One of the main mistakes runners make when trying to deal with their barking dogs is to use a roller or ball that’s way too hard. There are an awful lot of nerves in your feet and, like your hands, they’re sensory organs, so blasting them with a hard object that you’d use on your quads or lats is going to bring pain in all the wrong ways. Instead, get a soft ball and follow this video. 

Seiza Sitback

When martial arts students are listening to their sensei, they’re in one of two positions: standing or sitting in seiza. The first few times you do it, you’ll probably feel a nice stretch along your shins and on the top of your feet, but this position also relieves tightness in the tissues that run along your soles. 

Stiff Hamstrings

The hamstrings work with the quads to propel you forward and, when necessary, apply the brakes. A group of researchers from University College London noted that a hamstring strain is the most common acute injury suffered by athletes in track and field and reported that the incidence of re-injury or the development of a recurring issue is high. In other words, if you’ve ever had a hamstring problem in the past, you might still be dealing with some diminished function now.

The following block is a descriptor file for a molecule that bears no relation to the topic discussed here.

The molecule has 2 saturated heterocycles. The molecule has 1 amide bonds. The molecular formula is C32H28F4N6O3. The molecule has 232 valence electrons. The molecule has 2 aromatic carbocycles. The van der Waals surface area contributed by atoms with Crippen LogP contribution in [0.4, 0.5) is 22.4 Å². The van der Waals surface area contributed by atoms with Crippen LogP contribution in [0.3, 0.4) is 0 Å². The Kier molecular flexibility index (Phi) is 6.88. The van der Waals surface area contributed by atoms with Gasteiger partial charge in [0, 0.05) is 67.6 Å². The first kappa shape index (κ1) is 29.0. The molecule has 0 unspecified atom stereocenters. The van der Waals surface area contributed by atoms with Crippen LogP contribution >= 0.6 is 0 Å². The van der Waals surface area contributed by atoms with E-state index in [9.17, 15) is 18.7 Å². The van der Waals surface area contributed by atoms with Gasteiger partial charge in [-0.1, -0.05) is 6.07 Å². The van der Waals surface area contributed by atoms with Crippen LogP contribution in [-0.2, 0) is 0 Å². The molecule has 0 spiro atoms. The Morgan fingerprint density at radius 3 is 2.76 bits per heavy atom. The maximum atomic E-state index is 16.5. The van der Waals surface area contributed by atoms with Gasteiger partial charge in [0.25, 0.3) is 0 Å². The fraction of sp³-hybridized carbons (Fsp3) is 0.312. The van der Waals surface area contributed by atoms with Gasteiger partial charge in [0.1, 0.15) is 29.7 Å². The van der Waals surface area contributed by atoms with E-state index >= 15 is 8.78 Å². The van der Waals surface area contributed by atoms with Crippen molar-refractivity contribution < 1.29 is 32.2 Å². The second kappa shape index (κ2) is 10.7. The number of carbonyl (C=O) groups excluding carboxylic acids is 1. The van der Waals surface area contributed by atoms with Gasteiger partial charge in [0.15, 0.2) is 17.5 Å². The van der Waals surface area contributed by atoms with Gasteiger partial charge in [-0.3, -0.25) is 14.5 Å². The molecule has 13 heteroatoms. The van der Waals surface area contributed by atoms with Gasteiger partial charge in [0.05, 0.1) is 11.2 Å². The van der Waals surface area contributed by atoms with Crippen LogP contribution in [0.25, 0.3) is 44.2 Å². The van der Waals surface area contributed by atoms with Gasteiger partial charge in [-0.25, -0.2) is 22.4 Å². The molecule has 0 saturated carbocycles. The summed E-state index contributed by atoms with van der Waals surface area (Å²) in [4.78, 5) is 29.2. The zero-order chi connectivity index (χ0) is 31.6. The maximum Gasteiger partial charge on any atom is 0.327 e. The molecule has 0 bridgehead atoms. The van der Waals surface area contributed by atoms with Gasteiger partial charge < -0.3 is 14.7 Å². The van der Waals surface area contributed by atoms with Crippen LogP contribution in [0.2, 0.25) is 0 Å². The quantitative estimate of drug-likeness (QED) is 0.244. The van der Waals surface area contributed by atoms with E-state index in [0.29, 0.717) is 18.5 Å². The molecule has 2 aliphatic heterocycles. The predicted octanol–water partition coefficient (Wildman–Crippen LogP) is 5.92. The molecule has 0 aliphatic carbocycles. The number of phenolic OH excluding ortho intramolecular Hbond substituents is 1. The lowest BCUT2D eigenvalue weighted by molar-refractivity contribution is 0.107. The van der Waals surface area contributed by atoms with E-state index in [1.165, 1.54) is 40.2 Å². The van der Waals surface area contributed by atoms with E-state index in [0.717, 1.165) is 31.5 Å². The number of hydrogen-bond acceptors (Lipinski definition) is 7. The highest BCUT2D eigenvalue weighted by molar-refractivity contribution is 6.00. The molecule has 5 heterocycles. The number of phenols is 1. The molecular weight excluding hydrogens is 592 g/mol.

When your hamstrings are tight, you could not only experience localized pain, but also discomfort downstream in your knees or upstream in your glutes or lower back. The British researchers demonstrated that combining mobility and strengthening can help, so take action before your big race with the following exercises. 

Hamstring Tack and Floss

Sometimes the best mobility exercises are those that are the most portable and versatile. That certainly applies to this classic hamstring liberator, which you can do sitting down on a plane, in a restaurant, at home, or on a plyo box at the gym. Once you’ve found a flat surface, follow this video.